Japan to go driverless in the Tokyo Olympic 2020
Japan wants to proclaim its strength in the autonomous driving on the global platform. Local government is working with automotive manufacturer giants like Toyota and Nissan to put cars with fully autonomous capability on the roads before the commencement of Tokyo Olympic 2020.
Figure: Top corporate owners (Globally) in Autonomous Driving – Analysis on PCS (AI enabled Analytics tool from Dolcera)
Figure: Geography based distribution of Autonomous Driving Patents – Analysis on PCS (AI enabled Analytics tool from Dolcera)
To clear the hurdles for the autonomous vehicle on the roads, Diet of Japan passed a bill regarding amendment of the Road Transport Vehicle Act. Bill introduced a new term “automatic operating device” to the Vehicle Act thereby paving a way to introduce self-driving vehicle (sdv) on public roads.
Figure: Filing trends in Japan for Autonomous Driving Patents – Analysis on PCS (AI enabled Analytics tool from Dolcera)
Figure: Top corporate owners in Japan for Autonomous Driving – Analysis on PCS (AI enabled Analytics tool from Dolcera)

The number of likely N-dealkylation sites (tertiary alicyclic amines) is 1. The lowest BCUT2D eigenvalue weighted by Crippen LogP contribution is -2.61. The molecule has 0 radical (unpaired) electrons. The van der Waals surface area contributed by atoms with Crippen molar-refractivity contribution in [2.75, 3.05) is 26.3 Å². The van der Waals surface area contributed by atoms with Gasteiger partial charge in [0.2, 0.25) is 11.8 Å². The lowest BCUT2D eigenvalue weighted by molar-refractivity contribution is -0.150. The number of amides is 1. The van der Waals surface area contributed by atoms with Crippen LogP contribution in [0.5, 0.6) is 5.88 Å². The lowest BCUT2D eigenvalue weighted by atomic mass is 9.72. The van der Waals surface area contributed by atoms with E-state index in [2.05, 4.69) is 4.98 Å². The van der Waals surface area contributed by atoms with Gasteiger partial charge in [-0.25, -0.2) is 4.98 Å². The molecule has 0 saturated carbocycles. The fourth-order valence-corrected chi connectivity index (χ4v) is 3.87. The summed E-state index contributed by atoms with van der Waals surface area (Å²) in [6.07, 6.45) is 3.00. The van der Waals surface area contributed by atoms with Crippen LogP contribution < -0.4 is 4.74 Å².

In view of Tokyo Olympic recently Toyota announced that it will have its all-autonomous, electric-powered E-Palette concept up and running throughout the Olympic Village. The E-Palette vehicle has more space compared to cars, with a seating capacity of 20 passengers, 7 standing passengers and additional space for four wheelchairs. Toyota will be testing its autonomous vehicle for Level 4 autonomy and has already announced that 90 percent of its entire Olympic fleet will be electrified.
SeigoKuzumaki, director for the Japanese government’s autonomous-vehicle program said that at least 100 self-driving cars will be available from July next year to cater the needs of around 7000 passengers in a week.
From next month through 2022, Japan will run a slew of tests on public roads in Tokyo, involving cars from 28 companies and institutions. The country has a goal for fully autonomous vehicles to start selling in 2025.